The Role of Thoracic Surgery in the Therapeutic Management of Metastatic Non–Small Cell Lung Cancer

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In most patients with NSCLC, the disease is diagnosed in an advanced stage, the prognosis is poor, and survival is typically measured in months. Standard therapeutic treatment regimens for patients with stage IV NSCLC typically include chemotherapy and palliative radiation. Despite newer regimens that may include molecularly targeted therapy and immunotherapy, the overall 5-year survival for stage IV disease remains low at 4% to 6%. Although therapeutic surgery is performed in a minority of cases, accumulating data suggest that thoracic surgery may play several beneficial roles for these patients.


In this narrative review, we summarize the literature on surgical intervention in the multimodality management of stage IV NSCLC, focusing on the potential evidence for and against therapeutic or curative intent procedures to affect outcomes for patients with oligometastatic disease and pleural metastasis.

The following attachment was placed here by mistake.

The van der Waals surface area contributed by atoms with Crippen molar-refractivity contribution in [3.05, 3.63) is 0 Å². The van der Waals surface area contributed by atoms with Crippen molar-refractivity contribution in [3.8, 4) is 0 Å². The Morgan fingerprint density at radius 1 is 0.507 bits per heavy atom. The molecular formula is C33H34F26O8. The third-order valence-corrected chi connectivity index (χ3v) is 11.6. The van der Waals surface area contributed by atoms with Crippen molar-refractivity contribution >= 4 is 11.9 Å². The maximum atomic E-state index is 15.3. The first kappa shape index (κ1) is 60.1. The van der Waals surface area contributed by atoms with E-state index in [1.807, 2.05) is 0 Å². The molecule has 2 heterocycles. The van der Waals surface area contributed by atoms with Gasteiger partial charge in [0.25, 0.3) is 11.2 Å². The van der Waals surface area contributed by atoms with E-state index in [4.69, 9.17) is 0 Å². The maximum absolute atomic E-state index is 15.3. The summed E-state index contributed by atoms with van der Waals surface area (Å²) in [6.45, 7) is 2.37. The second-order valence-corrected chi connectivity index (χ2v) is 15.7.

In selected patients, surgical resection can result in a 5-year survival rate of 30% to 50%, but this is heavily influenced by the presence of mediastinal nodal disease, which should be evaluated before therapeutic surgical procedures are undertaken. Additionally, diagnostic or palliative surgical procedures can play an important role in the personalized management of stage IV disease. These data suggest that for carefully selected patients with advanced stage NSCLC, surgical intervention can be an important component of combined modality treatment.


Given the advances in molecular targeted therapy and immunotherapy, further studies should focus on the possible use of surgery as a strategy of therapeutic “consolidation” for appropriately selected patients with stage IV NSCLC who are receiving combined modality care.

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